The book invites readers to take a critical approach to airports, their role within the urban landscape and their relation to cities. It is framed within current debates in both the noise and broader soundscape literature as well as within larger urbanistic debates. The use of noise and its spatial extent to sketch out the substantially larger territory, referred to as a form of “urbanized landscapes” where the effects of airports can be felt, is compelling. The ephemeral and pervasive nature of noise, as well as its extensive territorial reach, make it difficult to mitigate in a manner satisfying for all involved actors, turning it into a challenge situated at the intersection of economic interests, health concerns and questions of quality of life. The book is a timely, well-written and empirically-based addition to current scholarship on new forms of urbanity, specifically in relation to the complex topics it aims to bring together: the unplanned, non-designed and controversial urban impact of airports, their relationship with cities, and the broader noise concerns that affect the everyday life of people situated in rapidly changing and evolving urban spaces.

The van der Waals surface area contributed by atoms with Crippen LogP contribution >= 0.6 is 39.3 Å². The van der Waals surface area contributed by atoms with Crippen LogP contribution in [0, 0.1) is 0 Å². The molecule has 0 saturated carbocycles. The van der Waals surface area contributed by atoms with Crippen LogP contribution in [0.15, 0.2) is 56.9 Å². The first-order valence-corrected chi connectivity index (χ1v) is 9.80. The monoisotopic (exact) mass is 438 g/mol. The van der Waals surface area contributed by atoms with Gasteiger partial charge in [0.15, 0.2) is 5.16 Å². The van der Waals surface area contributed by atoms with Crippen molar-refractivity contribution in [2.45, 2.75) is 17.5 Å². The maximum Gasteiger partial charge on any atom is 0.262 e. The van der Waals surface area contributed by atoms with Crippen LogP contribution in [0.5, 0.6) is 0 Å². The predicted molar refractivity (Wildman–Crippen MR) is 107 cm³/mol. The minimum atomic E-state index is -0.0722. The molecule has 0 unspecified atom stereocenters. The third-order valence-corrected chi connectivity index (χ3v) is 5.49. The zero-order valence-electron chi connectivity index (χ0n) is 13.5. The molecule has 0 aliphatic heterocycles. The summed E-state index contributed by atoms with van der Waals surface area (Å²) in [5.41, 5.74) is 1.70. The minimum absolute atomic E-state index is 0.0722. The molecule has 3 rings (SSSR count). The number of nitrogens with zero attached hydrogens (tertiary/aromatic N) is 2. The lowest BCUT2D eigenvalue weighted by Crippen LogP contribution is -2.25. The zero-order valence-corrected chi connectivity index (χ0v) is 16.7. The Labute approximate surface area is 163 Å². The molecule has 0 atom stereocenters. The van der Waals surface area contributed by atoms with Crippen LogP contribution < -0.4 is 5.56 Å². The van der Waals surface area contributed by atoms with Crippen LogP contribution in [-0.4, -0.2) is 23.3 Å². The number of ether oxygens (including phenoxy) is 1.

Author profile
Edda is a PhD-candidate in Urban Planning (University of Amsterdam), studies relationships between public space users’ activities and their soundscapes.

Author profile
Edda is a PhD-candidate in Urban Planning (University of Amsterdam), studies relationships between public space users’ activities and their soundscapes.